top of page
  • Writer's pictureTrivedi and Parashar (Advocates and Solicitors)

Judicial Updates-


In case of Sanjeev Kumar & Ors. v. Sushma Devi [Cr. Revision No.132 of 2021], the dispute arose when the Respondent instituted an application under section 12 of Protection of Women from Domestic Violence Act, 2005 (“Act”) for providing monetary relief, residence & protection order and compensation. The Respondent claimed that the marriage between her and the Petitioner was solemnized on 01.08.1999 according to Hindu rites and ceremonies and she was subjected to constant torture post-marriage, which she tolerated for many years with hope that her husband and in laws would mend their ways. Eventually, she was shunted out of her matrimonial home and had to take shelter in her paternal house. The Respondent claimed that she had no source of income and the Petitioner was not paying her any maintenance.

The Petitioner denied that the Respondent is her legally wedded wife or ever resided with him and refuted all other allegations as well. The Trial Court dismissed the application of the Respondent on the ground that she failed to prove the existence of the marriage. An appeal was filed thereafter, wherein the appellate court noted various procedural irregularities in the entire trial process. It observed that the parties were not informed of the issues that were framed, and they led their evidence without any issues being framed in the matter. Further, it was held that the trial court’s focus on determining the valid existence of the marriage was completely misplaced. Consequently, the case was remanded back.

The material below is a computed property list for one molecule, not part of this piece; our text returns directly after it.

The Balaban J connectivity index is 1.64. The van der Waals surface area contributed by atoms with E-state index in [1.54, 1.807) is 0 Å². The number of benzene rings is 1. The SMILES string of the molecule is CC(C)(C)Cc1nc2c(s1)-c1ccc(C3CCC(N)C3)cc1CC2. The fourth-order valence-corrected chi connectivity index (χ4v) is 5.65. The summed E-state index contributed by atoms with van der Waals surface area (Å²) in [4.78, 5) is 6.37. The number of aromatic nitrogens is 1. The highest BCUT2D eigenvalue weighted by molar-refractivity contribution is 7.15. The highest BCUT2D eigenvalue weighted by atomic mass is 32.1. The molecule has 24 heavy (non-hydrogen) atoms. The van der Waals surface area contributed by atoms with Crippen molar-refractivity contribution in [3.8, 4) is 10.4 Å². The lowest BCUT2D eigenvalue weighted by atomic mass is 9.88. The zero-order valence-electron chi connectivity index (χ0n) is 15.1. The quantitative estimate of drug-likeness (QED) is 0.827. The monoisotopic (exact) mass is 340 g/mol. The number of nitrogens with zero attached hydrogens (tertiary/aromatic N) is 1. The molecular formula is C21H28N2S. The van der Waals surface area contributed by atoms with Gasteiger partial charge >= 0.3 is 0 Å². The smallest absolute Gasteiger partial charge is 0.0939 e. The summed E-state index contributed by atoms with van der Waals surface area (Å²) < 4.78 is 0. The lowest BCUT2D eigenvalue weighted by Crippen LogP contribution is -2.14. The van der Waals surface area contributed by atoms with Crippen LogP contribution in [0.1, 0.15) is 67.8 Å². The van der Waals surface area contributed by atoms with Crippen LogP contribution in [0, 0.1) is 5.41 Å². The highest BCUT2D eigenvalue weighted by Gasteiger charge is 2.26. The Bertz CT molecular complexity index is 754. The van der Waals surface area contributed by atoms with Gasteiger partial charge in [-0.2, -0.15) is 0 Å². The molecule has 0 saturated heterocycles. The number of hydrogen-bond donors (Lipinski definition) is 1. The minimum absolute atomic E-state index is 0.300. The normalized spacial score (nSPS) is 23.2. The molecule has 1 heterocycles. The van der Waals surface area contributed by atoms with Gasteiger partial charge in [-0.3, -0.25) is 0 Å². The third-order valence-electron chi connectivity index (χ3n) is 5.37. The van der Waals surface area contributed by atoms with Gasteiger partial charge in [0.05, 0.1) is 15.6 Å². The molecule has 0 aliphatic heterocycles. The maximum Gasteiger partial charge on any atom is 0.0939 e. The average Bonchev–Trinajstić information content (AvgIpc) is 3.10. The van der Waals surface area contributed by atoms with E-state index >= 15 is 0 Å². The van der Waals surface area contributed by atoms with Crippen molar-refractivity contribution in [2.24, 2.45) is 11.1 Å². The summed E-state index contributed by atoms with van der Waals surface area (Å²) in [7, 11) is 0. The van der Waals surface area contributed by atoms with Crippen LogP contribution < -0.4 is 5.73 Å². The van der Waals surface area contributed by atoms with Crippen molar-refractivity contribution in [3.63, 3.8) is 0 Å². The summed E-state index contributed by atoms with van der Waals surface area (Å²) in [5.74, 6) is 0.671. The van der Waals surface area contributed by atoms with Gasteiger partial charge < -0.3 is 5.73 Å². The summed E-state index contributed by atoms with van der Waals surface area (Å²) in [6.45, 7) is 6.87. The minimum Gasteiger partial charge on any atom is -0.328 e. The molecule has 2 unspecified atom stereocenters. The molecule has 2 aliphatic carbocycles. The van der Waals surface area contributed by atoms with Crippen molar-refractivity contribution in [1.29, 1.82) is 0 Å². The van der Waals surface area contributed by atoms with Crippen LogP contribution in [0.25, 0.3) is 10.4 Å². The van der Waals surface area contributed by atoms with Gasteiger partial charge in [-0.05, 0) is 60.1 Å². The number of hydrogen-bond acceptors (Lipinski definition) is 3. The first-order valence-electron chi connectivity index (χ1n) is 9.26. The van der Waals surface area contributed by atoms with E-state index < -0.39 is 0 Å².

Against the aforementioned backdrop, the Petitioner filed a criminal revision, u/s 397 read along with section 401 of Code of Criminal Procedure, 1973 (“CrPC”) before the Himachal Pradesh High Court for setting aside the judgment passed by the appellate court.

The High Court observed that it is well settled that proceedings u/s 12 of the Act, the Respondent need not necessarily establish her being married to the opposite party. Relationships in the nature of marriage will also suffice for maintainability of the application. The expression domestic relationship not only included the relationship of marriage, but also relationship in the nature of marriage. Additionally, the Court observed that on a holistic reading of the provisions of the Act, it leads to inference that proceeding before a magistrate under the Act are not criminal proceedings, but civil in nature. Provisions of criminal law will not be applicable.

It was also laid down that the remedies available under Chapter IV of the Act are civil in nature; issues should be formulated and framed in accordance with the law before directing the parties to lead the evidence; and petitions u/s 482 of CrPC are not maintainable u/s 12 of the Act.


7 views0 comments

Recent Posts

See All


bottom of page